So the first question is: whose are you? Do you belong to God? If not, make today the day that you give yourself to him. And if so, let’s be reminded that in Christ we are MORE than conquerers!

And next, what criticisms have we been dealing with that we need to give to God and move past?

And finally, what areas in our life have we allowed our enemy to confuse us and distract us away from our mission and calling? Together, let’s push through those and cling to our calling with all we have – no matter the cost.

Hanging Gates & Building Walls

REBUILDING 7: Nehemiah 3

September 16, 2018 (Robert)

 

Last week we worked through Chapter 2 and shared several realizations about seeing and accomplishing godly vision in our lives. Today I want to recap those realizations and then move forward in the story in Nehemiah to get to where God’s people are rebuilding the gates and the wall around Jerusalem. As we study today, may we be reminded of God’s ultimate vision for our lives.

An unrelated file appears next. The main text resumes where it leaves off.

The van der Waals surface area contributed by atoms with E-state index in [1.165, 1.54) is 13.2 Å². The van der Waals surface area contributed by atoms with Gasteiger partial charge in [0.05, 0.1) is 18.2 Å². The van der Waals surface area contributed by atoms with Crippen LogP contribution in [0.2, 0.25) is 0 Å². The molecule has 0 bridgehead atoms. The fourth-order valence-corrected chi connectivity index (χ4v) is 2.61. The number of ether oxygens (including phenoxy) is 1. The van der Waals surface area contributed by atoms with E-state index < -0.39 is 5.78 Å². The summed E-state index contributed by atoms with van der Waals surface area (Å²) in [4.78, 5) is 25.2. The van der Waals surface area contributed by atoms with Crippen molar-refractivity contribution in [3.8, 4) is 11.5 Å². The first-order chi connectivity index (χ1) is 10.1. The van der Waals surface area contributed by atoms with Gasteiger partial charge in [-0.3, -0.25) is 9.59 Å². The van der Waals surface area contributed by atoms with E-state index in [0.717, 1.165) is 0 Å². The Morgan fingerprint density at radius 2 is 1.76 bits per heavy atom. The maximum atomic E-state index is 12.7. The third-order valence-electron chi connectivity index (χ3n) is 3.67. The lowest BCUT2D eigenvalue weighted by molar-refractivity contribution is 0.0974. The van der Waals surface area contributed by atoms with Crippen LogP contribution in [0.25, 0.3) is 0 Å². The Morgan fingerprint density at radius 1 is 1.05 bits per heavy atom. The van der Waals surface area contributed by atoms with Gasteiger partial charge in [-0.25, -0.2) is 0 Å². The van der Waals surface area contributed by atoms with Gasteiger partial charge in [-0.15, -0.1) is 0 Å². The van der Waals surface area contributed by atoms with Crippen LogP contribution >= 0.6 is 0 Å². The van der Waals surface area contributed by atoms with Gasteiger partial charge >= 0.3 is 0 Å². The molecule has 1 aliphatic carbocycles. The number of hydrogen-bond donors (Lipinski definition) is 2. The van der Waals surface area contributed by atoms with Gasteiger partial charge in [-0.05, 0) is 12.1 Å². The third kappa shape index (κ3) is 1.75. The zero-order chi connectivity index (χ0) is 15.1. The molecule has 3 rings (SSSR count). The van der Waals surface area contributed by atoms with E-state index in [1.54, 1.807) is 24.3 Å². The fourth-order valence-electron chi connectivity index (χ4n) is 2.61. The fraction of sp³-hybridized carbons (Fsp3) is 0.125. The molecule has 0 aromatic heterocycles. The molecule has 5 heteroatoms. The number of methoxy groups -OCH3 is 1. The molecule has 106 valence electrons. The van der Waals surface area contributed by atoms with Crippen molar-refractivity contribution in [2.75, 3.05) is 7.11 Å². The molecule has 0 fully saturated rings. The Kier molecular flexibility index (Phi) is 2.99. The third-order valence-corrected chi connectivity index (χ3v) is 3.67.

Last week we talked about 4 realizations:

1. A vision might come overnight, but it is accomplished over many nights.

Like it was for Nehemiah, visions take time, planning, and prayer to be accomplished. And prayer is not just “something we do” in a church service or before a meal, it is an essential part of our lives. As a matter of fact… 

2. Prayer is God’s chosen instrument to bring change.

Prayer (as the James says) is “powerful and effective” and should be the very first step in any strategy to accomplish any vision. Speaking of strategies… 

3. A Good vision gets nowhere with a bad strategy.

God is the Giver of our strength, our minds, and even our breath itself, but we still get to choose how we live our lives. God is the life-giving vine and we are but the extending branches. We can do nothing of value without Him. But a branch that is not bearing fruit is useless. And because of that… 

4. When God’s Hand is on us, we still have to use our hands.

God’s hand was on Nehemiah, and he led the Israelites to “strengthen their hands” and “rise and rebuild.” 

When we are in God’s will, he has a task for us to do – which is what I want to talk a little more about today. So let’s move forward in our text to talk about living life focused on God’s main purpose for us and our church.